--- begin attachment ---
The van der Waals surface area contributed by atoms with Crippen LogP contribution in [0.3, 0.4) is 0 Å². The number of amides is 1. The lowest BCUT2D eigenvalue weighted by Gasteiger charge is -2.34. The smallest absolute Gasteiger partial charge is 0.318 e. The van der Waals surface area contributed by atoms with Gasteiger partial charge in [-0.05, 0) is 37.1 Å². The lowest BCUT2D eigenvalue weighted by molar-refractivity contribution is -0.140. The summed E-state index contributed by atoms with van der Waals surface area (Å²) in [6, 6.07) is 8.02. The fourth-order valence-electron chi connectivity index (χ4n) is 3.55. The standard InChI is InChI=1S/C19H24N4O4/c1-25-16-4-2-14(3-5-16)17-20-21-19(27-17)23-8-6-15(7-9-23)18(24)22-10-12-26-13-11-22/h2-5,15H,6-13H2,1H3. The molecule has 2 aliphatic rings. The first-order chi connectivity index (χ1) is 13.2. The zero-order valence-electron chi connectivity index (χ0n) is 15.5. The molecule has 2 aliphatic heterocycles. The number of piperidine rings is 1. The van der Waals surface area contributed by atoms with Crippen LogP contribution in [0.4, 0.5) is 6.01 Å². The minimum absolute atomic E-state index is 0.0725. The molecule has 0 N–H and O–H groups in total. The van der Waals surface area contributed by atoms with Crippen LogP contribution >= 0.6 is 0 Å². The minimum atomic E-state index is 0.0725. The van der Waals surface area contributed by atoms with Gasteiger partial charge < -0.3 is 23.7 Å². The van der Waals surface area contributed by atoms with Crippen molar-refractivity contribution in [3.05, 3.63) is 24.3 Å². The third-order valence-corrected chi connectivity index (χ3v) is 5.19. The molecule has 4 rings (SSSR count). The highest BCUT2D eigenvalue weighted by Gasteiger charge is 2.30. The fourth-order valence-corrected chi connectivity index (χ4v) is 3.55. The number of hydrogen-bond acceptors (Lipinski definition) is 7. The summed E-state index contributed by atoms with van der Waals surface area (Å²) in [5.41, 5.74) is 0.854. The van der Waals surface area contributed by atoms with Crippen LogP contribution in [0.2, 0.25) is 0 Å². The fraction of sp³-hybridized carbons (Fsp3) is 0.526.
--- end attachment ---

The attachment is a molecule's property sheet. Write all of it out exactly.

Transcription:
The van der Waals surface area contributed by atoms with Crippen LogP contribution in [0.3, 0.4) is 0 Å². The number of amides is 1. The lowest BCUT2D eigenvalue weighted by Gasteiger charge is -2.34. The smallest absolute Gasteiger partial charge is 0.318 e. The van der Waals surface area contributed by atoms with Gasteiger partial charge in [-0.05, 0) is 37.1 Å². The lowest BCUT2D eigenvalue weighted by molar-refractivity contribution is -0.140. The summed E-state index contributed by atoms with van der Waals surface area (Å²) in [6, 6.07) is 8.02. The fourth-order valence-electron chi connectivity index (χ4n) is 3.55. The standard InChI is InChI=1S/C19H24N4O4/c1-25-16-4-2-14(3-5-16)17-20-21-19(27-17)23-8-6-15(7-9-23)18(24)22-10-12-26-13-11-22/h2-5,15H,6-13H2,1H3. The molecule has 2 aliphatic rings. The first-order chi connectivity index (χ1) is 13.2. The zero-order valence-electron chi connectivity index (χ0n) is 15.5. The molecule has 2 aliphatic heterocycles. The number of piperidine rings is 1. The van der Waals surface area contributed by atoms with Crippen LogP contribution in [0.4, 0.5) is 6.01 Å². The minimum absolute atomic E-state index is 0.0725. The molecule has 0 N–H and O–H groups in total. The van der Waals surface area contributed by atoms with Crippen LogP contribution >= 0.6 is 0 Å². The minimum atomic E-state index is 0.0725. The van der Waals surface area contributed by atoms with Gasteiger partial charge < -0.3 is 23.7 Å². The van der Waals surface area contributed by atoms with Crippen molar-refractivity contribution in [3.05, 3.63) is 24.3 Å². The third-order valence-corrected chi connectivity index (χ3v) is 5.19. The molecule has 4 rings (SSSR count). The highest BCUT2D eigenvalue weighted by Gasteiger charge is 2.30. The fourth-order valence-corrected chi connectivity index (χ4v) is 3.55. The number of hydrogen-bond acceptors (Lipinski definition) is 7. The summed E-state index contributed by atoms with van der Waals surface area (Å²) in [5.41, 5.74) is 0.854. The van der Waals surface area contributed by atoms with Crippen LogP contribution in [0.2, 0.25) is 0 Å². The fraction of sp³-hybridized carbons (Fsp3) is 0.526.